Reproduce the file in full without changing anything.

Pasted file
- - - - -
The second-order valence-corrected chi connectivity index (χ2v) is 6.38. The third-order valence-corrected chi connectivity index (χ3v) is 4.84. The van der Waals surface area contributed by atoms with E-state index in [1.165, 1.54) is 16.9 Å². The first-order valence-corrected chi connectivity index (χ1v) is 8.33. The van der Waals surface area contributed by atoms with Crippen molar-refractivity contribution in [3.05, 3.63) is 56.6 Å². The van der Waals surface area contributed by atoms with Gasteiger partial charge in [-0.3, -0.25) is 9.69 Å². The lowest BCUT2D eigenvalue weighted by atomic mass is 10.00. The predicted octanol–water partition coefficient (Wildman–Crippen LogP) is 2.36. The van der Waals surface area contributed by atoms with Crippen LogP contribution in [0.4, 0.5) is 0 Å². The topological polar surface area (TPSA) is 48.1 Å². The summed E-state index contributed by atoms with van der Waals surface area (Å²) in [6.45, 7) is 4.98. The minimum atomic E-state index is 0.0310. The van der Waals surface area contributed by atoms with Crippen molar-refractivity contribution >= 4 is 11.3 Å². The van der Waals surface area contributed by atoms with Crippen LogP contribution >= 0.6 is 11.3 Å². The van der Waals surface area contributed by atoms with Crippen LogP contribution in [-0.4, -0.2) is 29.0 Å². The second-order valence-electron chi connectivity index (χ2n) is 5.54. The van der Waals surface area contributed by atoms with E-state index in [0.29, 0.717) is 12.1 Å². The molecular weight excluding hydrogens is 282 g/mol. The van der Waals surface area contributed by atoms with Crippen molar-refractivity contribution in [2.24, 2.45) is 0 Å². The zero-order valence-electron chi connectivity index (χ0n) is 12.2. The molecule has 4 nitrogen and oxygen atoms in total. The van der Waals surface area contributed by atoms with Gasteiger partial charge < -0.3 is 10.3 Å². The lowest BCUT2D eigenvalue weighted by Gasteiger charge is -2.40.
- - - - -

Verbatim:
The second-order valence-corrected chi connectivity index (χ2v) is 6.38. The third-order valence-corrected chi connectivity index (χ3v) is 4.84. The van der Waals surface area contributed by atoms with E-state index in [1.165, 1.54) is 16.9 Å². The first-order valence-corrected chi connectivity index (χ1v) is 8.33. The van der Waals surface area contributed by atoms with Crippen molar-refractivity contribution in [3.05, 3.63) is 56.6 Å². The van der Waals surface area contributed by atoms with Gasteiger partial charge in [-0.3, -0.25) is 9.69 Å². The lowest BCUT2D eigenvalue weighted by atomic mass is 10.00. The predicted octanol–water partition coefficient (Wildman–Crippen LogP) is 2.36. The van der Waals surface area contributed by atoms with Crippen LogP contribution in [0.4, 0.5) is 0 Å². The topological polar surface area (TPSA) is 48.1 Å². The summed E-state index contributed by atoms with van der Waals surface area (Å²) in [6.45, 7) is 4.98. The minimum atomic E-state index is 0.0310. The van der Waals surface area contributed by atoms with Crippen molar-refractivity contribution >= 4 is 11.3 Å². The van der Waals surface area contributed by atoms with Crippen LogP contribution >= 0.6 is 11.3 Å². The van der Waals surface area contributed by atoms with Crippen LogP contribution in [-0.4, -0.2) is 29.0 Å². The second-order valence-electron chi connectivity index (χ2n) is 5.54. The van der Waals surface area contributed by atoms with E-state index in [0.29, 0.717) is 12.1 Å². The molecular weight excluding hydrogens is 282 g/mol. The van der Waals surface area contributed by atoms with Crippen molar-refractivity contribution in [2.24, 2.45) is 0 Å². The zero-order valence-electron chi connectivity index (χ0n) is 12.2. The molecule has 4 nitrogen and oxygen atoms in total. The van der Waals surface area contributed by atoms with Gasteiger partial charge < -0.3 is 10.3 Å². The lowest BCUT2D eigenvalue weighted by Gasteiger charge is -2.40.